These Two Paragraphs Will Save Your Job

My morning began smoothly with a coffee and a banana. The daily status meeting zoomed past. I opened my editor and started to code.

Then, a half hour ago, I ran into a problem. I was unsure of my next step. I stared blankly at my screen until my screen went blank. I'm stuck.

Feeling stuck usually triggers some bad habits. I might scroll through Slack or Reddit. Worst of all, I might delve into my snack drawer.

But recently I found a healthier plan. When I am stuck, I write my two paragraphs.

Win At Life

A month ago I was click-baited by an article's bold and confusing title.

"The 8 Sentences 10xers Use to Win at Life."

Sentences? These career advice articles normally sell apps, tools, or strategies. Was "sentences" a new tech buzzword? Or were they normal, English sentences?

The article began with the author's journey toward career enlightenment. I scrolled past all that. Near the end, I found the core idea.

The Advice

When you are stuck, write two paragraphs which answer these questions:

  1. What was I working on?
  2. How did I get stuck?

That's All

The article ended abruptly. It didn't even explain the benefit. Useless productivity theater. I considered removing it from my browser history.

Just write? No one writes like that in the middle of work. What's the point? When you're stuck, you message a coworker, search online, or take a walk, right?

The mysterious advice stuck with me after I closed the browser tab. I went back to Reddit to scroll through my afternoon break.

A week later, one day before our big release, I took on a task that I thought was easy. I got stuck. My usual panic behavior set in.

I caught myself before I opened Reddit. I remembered the advice from the article. I took a deep breath and opened Notepad.

Just two paragraphs. First, what was I working on?

I assigned ticket BA-094 to myself this morning. I know it's the last day of the sprint, but it was similar to BA-093 which I just completed. I started by copying and pasting my solution to BA-093.

Questions and doubts pricked at me as I wrote. How formal should I be? How much detail should I include? Is there more caramel popcorn in the cupboard? In the end I wrote the way I speak to my coworkers.

One paragraph down, one to go. How did I get stuck?

The difference was that BA-093 only dealt with one database, whereas BA-094 accounts for a list of them. My previous solution did not work, because the library I used is single-threaded.

Did I write enough? Did I overexplain? How big are these paragraphs supposed to be? I doubted not only the article's advice but my ability to write anything at all.

I looked at my two paragraphs with half doubt and half pride. I had accomplished something, but I did not know what to expect next. I went to lunch.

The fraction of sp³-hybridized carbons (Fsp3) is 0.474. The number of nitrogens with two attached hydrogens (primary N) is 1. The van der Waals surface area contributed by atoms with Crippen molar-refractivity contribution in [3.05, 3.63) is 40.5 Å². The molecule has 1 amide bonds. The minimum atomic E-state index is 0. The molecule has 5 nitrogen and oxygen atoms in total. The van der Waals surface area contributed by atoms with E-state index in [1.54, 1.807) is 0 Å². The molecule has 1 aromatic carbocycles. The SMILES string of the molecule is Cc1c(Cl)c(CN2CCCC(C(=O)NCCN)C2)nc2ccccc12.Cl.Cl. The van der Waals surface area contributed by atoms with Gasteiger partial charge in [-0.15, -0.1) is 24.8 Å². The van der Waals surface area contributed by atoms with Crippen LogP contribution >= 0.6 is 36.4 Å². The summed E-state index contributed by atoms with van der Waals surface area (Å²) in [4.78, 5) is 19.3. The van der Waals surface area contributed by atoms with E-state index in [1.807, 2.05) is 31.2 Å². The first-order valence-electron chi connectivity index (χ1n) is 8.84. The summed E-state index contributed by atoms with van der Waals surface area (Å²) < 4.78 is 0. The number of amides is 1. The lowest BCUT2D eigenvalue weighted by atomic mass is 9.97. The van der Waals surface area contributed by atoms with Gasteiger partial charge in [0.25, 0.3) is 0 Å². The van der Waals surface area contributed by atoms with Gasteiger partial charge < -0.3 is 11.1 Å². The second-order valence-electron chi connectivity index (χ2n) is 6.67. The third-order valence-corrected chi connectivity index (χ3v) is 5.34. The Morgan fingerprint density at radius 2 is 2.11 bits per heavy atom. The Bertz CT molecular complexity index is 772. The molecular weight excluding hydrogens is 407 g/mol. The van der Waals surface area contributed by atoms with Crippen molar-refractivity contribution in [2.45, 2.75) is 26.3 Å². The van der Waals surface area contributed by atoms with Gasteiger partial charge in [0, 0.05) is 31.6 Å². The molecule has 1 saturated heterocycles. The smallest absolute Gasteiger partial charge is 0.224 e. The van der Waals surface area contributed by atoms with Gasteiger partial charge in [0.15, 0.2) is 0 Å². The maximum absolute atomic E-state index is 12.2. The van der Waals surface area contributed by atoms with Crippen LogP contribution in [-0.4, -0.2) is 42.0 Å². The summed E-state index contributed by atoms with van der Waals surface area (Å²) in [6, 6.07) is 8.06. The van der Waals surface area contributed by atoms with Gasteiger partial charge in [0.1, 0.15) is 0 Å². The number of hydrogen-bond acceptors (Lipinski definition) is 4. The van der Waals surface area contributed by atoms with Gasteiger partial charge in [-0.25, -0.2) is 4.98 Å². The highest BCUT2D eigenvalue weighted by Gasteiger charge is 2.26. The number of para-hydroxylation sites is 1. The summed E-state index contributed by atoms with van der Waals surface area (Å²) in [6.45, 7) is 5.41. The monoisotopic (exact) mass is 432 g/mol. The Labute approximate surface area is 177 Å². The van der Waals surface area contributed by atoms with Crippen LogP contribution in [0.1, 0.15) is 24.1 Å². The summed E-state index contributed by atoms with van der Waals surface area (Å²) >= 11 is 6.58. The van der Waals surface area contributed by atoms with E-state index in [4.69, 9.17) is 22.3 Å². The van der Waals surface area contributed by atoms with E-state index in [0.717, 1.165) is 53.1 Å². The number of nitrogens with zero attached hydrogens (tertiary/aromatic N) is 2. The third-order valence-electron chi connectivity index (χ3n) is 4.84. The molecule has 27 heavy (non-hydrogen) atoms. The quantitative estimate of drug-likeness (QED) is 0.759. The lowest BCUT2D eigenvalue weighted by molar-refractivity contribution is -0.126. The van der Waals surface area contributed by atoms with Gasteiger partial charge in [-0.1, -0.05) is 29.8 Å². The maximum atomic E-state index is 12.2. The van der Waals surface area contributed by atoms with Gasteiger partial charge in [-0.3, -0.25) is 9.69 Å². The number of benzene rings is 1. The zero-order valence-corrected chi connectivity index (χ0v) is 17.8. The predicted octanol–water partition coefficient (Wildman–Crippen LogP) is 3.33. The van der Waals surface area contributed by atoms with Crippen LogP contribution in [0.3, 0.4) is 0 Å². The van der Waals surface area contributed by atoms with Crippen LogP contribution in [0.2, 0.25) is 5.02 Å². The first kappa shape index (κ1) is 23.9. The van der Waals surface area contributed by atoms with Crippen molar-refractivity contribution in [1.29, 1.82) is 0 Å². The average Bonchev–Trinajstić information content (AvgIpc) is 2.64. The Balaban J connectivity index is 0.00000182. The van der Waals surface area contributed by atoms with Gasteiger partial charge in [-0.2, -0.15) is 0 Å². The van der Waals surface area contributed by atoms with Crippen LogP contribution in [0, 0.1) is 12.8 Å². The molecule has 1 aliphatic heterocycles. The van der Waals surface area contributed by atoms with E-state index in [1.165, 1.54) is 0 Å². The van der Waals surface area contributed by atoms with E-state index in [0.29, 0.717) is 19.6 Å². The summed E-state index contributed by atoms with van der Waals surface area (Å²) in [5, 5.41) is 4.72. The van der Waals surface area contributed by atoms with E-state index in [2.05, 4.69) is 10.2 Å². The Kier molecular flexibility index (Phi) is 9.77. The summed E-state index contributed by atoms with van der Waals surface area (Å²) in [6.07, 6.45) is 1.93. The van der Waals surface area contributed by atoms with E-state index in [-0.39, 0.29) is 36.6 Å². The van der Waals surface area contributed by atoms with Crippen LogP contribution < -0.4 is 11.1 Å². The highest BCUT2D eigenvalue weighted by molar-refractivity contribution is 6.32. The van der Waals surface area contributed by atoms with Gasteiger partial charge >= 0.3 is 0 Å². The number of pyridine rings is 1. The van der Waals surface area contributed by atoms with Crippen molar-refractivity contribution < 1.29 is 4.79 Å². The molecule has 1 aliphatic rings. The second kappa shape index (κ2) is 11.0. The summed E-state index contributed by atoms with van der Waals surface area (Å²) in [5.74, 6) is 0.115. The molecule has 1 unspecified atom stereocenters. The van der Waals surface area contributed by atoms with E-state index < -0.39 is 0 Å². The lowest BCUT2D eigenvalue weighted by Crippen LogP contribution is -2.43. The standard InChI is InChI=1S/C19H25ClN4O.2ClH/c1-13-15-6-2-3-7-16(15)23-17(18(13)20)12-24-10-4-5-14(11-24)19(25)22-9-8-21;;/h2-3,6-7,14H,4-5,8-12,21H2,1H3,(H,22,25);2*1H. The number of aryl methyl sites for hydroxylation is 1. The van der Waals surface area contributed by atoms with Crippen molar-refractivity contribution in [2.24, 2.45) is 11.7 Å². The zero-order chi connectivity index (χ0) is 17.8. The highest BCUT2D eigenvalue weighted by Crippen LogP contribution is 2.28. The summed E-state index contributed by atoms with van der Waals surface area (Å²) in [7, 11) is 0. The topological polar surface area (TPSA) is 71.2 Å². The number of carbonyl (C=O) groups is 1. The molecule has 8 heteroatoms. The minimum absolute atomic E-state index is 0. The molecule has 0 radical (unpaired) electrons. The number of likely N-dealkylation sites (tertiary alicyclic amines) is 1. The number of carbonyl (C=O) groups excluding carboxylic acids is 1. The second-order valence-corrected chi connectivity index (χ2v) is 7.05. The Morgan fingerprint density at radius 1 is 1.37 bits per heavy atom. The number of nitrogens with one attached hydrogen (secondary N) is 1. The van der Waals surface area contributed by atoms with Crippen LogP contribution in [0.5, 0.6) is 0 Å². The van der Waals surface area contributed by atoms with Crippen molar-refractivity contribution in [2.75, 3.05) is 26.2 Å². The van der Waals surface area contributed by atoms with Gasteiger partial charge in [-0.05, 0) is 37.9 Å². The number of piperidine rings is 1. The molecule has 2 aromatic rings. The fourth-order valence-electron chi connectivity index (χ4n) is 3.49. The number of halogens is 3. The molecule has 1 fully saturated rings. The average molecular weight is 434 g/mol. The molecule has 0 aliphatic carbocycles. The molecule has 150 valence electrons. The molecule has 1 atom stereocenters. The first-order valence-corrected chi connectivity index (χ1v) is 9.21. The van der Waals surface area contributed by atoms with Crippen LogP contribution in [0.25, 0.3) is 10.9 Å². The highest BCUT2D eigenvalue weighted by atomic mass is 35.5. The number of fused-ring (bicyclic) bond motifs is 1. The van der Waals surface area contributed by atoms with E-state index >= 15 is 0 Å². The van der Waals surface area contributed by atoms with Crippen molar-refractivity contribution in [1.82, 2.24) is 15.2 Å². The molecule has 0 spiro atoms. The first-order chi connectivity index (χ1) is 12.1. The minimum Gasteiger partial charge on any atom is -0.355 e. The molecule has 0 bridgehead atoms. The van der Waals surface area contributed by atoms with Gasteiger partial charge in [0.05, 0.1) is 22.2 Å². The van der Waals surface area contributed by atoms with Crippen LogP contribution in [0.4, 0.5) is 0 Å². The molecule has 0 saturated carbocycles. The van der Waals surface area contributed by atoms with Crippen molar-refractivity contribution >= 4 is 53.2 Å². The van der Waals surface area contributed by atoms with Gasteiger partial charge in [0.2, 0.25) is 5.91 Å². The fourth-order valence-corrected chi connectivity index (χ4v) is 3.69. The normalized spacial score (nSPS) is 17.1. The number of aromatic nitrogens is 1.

When I returned from lunch, my two paragraphs were waiting for me. They looked unfamiliar. I did not remember what I wrote.

As I reread my own words, I found the answer I needed. I had picked one solution based on my previous ticket's requirements. So my next step was to look for another solution which satisfied both tickets.

I knew my immediate next step. I was no longer stuck. I felt my shoulders relax as I went to the search engine. I forget how tense I get when I'm stuck.

I also felt a little confused and bitter. Did the advice work? How could that stupid article actually help me?

A week later, I got stuck on another task. Would it work again? I wrote two paragraphs and went to lunch exactly as before.

When I got back, I reread what I wrote, but nothing happened—no miraculous epiphany. The first time was a fluke. The advice was silly.

I decided to do what I normally do when stuck, message my coworker. As I wrote my request for help, I realized with horror that my message matched my two paragraphs word-for-word. I stubbornly copied and pasted my two paragraphs from Notepad instead.

The two paragraphs were better than my usual "hey, you got a minute?". My coworker appreciated the complete description. She pointed me in the right direction over a few messages. Normally that took an uncomfortably long Zoom call.

The two paragraph exercise forced me to think through the issue before I reached out. I admitted to myself that the advice worked again.

In the two weeks since, I repeated the pattern a few times:

  1. I'm stuck
  2. I write two paragraphs
  3. ???
  4. I'm no longer stuck

The third step in the pattern seems random. Sometimes I found my answer. Sometimes I messaged a coworker. Sometimes I realized I was missing some critical piece of the puzzle that I had to go research.

One time the paragraphs didn't help. It felt like a waste of 10 minutes. But four out of five ain't bad.

For a few weeks, I was too proud to share the strategy with anyone. The great programmers who I admire on YouTube only write bit-mashing arcana under vaporwave neon lights. They don't write dry English in Notepad.

Eventually I told my manager. I expected a laugh, but he told me he writes paragraphs too. He said I should write my own article about it. Maybe I will.

But right now I'm stuck. I'm going to write my two paragraphs. What I was doing? How did I get stuck?


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